The storm clouds gathering over the New York Mets were cast aside in the Arizona desert by the debut of Matt Harvey, who became the first pitcher in franchise history and 13th overall to strikeout at least 11 batters in his first big league appearance. In addition, his game score of 70 was the third highest among all Mets’ rookies and 64th highest of any pitcher in his first game, which ranks among the top 1%. What’s more, Harvey’s impressive outing wasn’t limited to his pitching. The right hander also chipped in at the plate with a single and double, becoming the only pitcher in the modern era to begin his career with as many as 10 strikeouts and two hits.
You can’t blame Mets’ fans if there is an extra bounce in their step this morning. After watching their team lose 12 of the previous 13 games, Harvey’s dominant debut couldn’t have come at a better time. However, there is a note of caution. For every Juan Marichal who bursts onto the big league scene, there’s a Steve Woodard or Karl Spooner, pitchers who, following a historic first game, saw their careers plagued by ineffectiveness and injury, respectively.
Instead of getting preoccupied with charting the course of Harvey’s career, Mets’ fans are better off basking in the glow of his outstanding performance. And, Yankees’ fans shouldn’t try to rain of their parade. After all, it’s been almost 20 years since the Bronx Bombers have had a pitcher break into the majors with a game score as high Harvey’s. On July 23, 1993, Australian righty Mark Hutton won his debut, limiting the Angels to just three hits and one earned run over eight innings, leading to a game score of 71. Unfortunately for the Yankees, that turned out to be the only victory Hutton would register in pinstripes.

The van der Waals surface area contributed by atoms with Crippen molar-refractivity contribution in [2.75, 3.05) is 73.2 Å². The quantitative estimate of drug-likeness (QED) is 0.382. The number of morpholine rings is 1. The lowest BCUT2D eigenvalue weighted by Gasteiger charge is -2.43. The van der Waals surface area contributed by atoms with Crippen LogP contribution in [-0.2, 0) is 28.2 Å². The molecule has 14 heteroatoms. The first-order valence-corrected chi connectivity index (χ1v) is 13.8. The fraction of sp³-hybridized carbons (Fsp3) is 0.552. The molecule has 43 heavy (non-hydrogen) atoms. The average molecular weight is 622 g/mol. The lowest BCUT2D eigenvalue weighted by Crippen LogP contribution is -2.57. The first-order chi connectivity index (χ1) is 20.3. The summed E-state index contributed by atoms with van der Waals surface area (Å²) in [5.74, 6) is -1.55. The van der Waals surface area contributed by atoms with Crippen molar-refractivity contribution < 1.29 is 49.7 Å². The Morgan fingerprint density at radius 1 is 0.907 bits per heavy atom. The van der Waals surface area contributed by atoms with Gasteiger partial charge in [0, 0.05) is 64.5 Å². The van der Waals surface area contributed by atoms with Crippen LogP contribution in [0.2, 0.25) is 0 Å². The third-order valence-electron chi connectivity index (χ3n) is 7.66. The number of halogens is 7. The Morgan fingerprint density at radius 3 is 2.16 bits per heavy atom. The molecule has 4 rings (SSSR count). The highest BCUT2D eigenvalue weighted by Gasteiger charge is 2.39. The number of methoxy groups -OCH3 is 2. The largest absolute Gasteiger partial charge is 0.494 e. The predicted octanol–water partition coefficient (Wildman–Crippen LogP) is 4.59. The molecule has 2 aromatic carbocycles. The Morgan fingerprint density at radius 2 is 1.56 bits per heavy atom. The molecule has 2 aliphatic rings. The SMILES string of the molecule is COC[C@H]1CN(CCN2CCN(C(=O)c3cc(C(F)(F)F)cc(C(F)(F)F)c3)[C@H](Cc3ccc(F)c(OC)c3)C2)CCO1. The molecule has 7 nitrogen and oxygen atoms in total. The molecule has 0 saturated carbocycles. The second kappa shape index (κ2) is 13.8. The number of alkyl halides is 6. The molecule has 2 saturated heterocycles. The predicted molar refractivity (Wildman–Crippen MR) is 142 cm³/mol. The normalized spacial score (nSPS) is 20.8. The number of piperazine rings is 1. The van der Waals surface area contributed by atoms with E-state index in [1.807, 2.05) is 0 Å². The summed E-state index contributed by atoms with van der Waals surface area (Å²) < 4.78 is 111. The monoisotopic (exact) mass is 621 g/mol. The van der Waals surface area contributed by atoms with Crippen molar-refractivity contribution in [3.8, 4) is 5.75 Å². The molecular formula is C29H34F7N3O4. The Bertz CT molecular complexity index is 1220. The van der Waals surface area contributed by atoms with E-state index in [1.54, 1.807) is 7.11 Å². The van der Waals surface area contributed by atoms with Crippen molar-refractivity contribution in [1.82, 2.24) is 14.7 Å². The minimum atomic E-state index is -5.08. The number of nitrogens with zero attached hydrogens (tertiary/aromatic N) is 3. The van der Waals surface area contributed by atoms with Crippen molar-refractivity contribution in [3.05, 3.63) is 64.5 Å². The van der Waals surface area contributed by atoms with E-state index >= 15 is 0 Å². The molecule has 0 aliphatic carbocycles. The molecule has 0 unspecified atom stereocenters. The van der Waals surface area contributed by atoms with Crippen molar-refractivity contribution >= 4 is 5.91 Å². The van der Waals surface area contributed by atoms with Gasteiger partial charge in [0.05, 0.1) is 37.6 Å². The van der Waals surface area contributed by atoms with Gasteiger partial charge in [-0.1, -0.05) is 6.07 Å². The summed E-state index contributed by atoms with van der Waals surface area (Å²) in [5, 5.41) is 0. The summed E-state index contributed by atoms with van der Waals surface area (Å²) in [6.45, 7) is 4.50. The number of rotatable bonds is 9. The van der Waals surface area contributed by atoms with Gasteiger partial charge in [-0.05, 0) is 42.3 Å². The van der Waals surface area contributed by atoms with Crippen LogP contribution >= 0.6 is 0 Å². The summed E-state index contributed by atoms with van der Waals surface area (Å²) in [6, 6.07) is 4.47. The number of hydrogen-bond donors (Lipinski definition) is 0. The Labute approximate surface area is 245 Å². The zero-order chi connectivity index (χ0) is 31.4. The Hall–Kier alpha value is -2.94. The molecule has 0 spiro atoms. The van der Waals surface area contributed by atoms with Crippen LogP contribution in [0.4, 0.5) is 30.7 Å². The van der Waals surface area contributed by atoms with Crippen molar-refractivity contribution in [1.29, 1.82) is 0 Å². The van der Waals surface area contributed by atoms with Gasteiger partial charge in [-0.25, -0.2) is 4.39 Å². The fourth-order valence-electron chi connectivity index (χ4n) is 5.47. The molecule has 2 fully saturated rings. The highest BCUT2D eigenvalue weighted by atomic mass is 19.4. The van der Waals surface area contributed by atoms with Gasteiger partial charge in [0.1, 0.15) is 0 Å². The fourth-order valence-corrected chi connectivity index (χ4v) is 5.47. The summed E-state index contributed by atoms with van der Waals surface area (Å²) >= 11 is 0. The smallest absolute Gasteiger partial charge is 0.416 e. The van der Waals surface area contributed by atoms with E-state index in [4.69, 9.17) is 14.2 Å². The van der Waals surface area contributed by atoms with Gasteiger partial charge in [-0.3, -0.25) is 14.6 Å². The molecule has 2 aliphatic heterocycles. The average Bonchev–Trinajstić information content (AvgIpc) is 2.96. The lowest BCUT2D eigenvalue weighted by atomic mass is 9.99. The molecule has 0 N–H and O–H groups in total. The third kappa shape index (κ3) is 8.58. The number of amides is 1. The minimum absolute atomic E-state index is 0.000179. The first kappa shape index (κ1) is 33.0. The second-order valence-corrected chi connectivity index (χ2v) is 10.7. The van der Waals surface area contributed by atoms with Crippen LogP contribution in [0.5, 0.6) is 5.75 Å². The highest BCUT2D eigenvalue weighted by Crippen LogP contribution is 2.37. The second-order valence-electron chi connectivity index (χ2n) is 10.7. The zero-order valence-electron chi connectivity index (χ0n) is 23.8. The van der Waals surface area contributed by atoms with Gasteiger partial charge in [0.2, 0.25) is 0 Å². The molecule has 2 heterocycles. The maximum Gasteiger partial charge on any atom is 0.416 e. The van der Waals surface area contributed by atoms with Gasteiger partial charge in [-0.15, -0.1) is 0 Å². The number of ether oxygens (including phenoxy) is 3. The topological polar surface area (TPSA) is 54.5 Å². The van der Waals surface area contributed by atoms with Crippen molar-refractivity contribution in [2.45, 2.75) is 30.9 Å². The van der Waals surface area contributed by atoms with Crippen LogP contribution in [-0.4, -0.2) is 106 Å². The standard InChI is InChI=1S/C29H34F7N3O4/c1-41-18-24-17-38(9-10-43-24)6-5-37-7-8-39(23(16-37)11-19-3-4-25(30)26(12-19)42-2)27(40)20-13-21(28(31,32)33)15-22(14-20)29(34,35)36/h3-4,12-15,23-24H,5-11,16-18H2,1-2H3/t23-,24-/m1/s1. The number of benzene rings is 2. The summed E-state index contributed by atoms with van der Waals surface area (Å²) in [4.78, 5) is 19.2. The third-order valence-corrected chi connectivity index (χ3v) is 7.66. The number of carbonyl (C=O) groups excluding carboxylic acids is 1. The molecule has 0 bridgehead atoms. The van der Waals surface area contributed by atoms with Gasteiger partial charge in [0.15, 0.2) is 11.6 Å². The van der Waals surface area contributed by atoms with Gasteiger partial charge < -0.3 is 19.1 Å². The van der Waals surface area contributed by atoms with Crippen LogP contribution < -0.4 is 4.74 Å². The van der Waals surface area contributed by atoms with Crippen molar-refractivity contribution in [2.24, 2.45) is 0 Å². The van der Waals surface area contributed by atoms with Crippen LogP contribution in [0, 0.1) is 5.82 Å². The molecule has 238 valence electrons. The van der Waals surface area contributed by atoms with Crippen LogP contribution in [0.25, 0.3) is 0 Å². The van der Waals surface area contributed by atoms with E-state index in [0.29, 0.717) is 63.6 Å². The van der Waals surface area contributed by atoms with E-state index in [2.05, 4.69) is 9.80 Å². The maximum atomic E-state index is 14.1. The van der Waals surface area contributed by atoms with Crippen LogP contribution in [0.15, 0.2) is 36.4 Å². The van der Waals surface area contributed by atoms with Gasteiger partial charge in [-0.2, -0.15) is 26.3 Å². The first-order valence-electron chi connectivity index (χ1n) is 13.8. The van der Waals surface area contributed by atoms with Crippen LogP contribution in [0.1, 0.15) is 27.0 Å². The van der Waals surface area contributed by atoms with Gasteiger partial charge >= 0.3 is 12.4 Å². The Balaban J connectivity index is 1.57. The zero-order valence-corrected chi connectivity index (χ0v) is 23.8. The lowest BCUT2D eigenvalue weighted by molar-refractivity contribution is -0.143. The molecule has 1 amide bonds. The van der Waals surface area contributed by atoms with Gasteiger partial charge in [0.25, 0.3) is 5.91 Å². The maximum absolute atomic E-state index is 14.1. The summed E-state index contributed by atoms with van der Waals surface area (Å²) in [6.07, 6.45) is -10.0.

As for strikeouts, the Yankees have never had a rookie reach double digits in his first game. On July 10, 1997, Hideki Irabu set the franchise record of nine punch outs in a debut outing, temporarily fulfilling the promise of his much anticipated arrival in the Bronx. Once again, however, Irabu’s career was mostly filled with disappointment, and, sadly, his life ended in tragedy.
Nothing seems to invigorate a team, and its fan base, more than the breakout debut of a rookie talent, particularly when it’s a pitcher throwing 95 mph. The Mets experienced that last night in Phoenix, which, seems appropriate, because if Harvey can sustain his excellence over the final two months, the team just might be able to salvage its season from the ashes of what otherwise threatens to be another long and hopeless summer in Flushing.